Cookie Anomaly

Discussion in 'ASP .Net' started by Ash, Feb 26, 2004.

  1. Ash

    Ash Guest

    Hi

    I'm creating a cookie on my site, and adding values to it, namely a userid
    and a groupid:

    Function1:
    oCookie.Values["groupid"] = siteID.ToString();
    HttpContext.Current.Response.Cookies.Set(oCookie);

    Function2:
    oCookie.Values["userid"] = siteID.ToString();
    HttpContext.Current.Response.Cookies.Set(oCookie);

    where oCookie is created like this:

    HttpCookie oCookie = HttpContext.Current.Request.Cookies[CookieName];
    if (oCookie == null)
    {
    oCookie = new HttpCookie(CookieName);
    HttpContext.Current.Response.Cookies.Add(oCookie);
    }
    return oCookie;

    My problem is this:
    When I add the groupID, and then call Cookies.Set, a new Cookie with the
    same name is added to the Cookies Collection, instead of just setting the
    groupid value. ie, it creates two cookies, both with the groupid key and
    value. If I omit the Cookies.Set, the cookie is created only once, and
    everything is fine......

    except, when I do this with the userID, if I don't call Cookies.Set, the
    userID is not set to the cookie. If I do, the value/name pair is added to
    the existing cookie, like it should be.

    So, for clarity, these are the three scenarios:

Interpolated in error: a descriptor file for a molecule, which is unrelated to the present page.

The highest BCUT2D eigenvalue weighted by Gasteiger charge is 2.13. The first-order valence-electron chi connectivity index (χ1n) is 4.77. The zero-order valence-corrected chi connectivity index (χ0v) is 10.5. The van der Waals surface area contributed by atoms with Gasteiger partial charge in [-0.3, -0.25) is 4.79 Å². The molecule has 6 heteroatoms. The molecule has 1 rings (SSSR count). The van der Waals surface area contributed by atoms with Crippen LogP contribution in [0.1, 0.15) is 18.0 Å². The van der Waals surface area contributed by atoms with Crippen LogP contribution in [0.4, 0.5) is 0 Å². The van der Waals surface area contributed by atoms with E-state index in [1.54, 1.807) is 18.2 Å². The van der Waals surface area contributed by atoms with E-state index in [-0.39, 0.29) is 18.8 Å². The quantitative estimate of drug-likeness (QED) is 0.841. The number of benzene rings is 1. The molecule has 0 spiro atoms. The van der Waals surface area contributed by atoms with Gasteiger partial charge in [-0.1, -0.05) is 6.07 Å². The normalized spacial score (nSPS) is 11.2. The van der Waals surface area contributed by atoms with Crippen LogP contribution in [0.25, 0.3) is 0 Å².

1. Add groupID, call Cookies.Set, Add userID call Cookies.Set = two Cookies
    created, both with the correct name value pairs.
    2. Add groupID, DON'T call Cookies.Set, Add userID call Cookies.Set = one
    Cookie created, both with the correct name value pairs. (DESIRED RESULT)
    3. Add groupID, call Cookies.Set, Add userID DON'T call Cookies.Set = one
    Cookie created, userID name/value pair not created.

    How much sense does this make?!?

    The setting of the groupid takes place before the userid, at different
    points in the application. oCookie always exists when the setting of these
    values take place. The cookie's a session cookie ie. doesn't persist.

    Any insight would be greatly appreciated.

    Ash
     
    Ash, Feb 26, 2004
    #1
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